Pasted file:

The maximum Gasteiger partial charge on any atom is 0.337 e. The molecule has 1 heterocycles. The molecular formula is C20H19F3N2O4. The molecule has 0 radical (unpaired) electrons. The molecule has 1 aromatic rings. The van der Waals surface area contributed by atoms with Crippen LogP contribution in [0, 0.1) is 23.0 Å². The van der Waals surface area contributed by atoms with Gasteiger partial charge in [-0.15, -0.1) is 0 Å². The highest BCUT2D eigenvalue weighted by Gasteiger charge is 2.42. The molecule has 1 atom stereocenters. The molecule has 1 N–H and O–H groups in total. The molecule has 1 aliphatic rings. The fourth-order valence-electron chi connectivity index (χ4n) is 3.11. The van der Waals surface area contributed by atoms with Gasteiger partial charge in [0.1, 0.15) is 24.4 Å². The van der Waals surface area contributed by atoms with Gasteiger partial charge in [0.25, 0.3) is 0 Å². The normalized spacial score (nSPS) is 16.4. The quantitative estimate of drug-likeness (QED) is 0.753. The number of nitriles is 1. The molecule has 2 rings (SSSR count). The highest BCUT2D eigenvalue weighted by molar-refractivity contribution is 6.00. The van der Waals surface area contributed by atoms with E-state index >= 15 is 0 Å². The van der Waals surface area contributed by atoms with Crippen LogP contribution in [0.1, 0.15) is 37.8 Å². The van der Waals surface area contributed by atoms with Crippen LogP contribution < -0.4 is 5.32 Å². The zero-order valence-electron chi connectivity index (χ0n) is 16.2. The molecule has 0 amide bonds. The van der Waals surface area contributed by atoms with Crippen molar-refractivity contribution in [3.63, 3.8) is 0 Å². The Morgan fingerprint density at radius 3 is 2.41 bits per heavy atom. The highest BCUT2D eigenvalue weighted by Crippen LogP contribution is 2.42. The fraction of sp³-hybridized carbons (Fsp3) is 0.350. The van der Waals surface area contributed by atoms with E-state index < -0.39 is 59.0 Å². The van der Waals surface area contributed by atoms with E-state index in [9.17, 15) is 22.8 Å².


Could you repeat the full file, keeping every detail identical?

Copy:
The maximum Gasteiger partial charge on any atom is 0.337 e. The molecule has 1 heterocycles. The molecular formula is C20H19F3N2O4. The molecule has 0 radical (unpaired) electrons. The molecule has 1 aromatic rings. The van der Waals surface area contributed by atoms with Crippen LogP contribution in [0, 0.1) is 23.0 Å². The van der Waals surface area contributed by atoms with Gasteiger partial charge in [-0.15, -0.1) is 0 Å². The highest BCUT2D eigenvalue weighted by Gasteiger charge is 2.42. The molecule has 1 atom stereocenters. The molecule has 1 N–H and O–H groups in total. The molecule has 1 aliphatic rings. The fourth-order valence-electron chi connectivity index (χ4n) is 3.11. The van der Waals surface area contributed by atoms with Gasteiger partial charge in [0.1, 0.15) is 24.4 Å². The van der Waals surface area contributed by atoms with Gasteiger partial charge in [0.25, 0.3) is 0 Å². The normalized spacial score (nSPS) is 16.4. The quantitative estimate of drug-likeness (QED) is 0.753. The number of nitriles is 1. The molecule has 2 rings (SSSR count). The highest BCUT2D eigenvalue weighted by molar-refractivity contribution is 6.00. The van der Waals surface area contributed by atoms with E-state index >= 15 is 0 Å². The van der Waals surface area contributed by atoms with Crippen LogP contribution in [0.1, 0.15) is 37.8 Å². The van der Waals surface area contributed by atoms with Crippen LogP contribution < -0.4 is 5.32 Å². The zero-order valence-electron chi connectivity index (χ0n) is 16.2. The molecule has 0 amide bonds. The van der Waals surface area contributed by atoms with Crippen molar-refractivity contribution in [3.63, 3.8) is 0 Å². The Morgan fingerprint density at radius 3 is 2.41 bits per heavy atom. The highest BCUT2D eigenvalue weighted by Crippen LogP contribution is 2.42. The fraction of sp³-hybridized carbons (Fsp3) is 0.350. The van der Waals surface area contributed by atoms with E-state index < -0.39 is 59.0 Å². The van der Waals surface area contributed by atoms with E-state index in [9.17, 15) is 22.8 Å².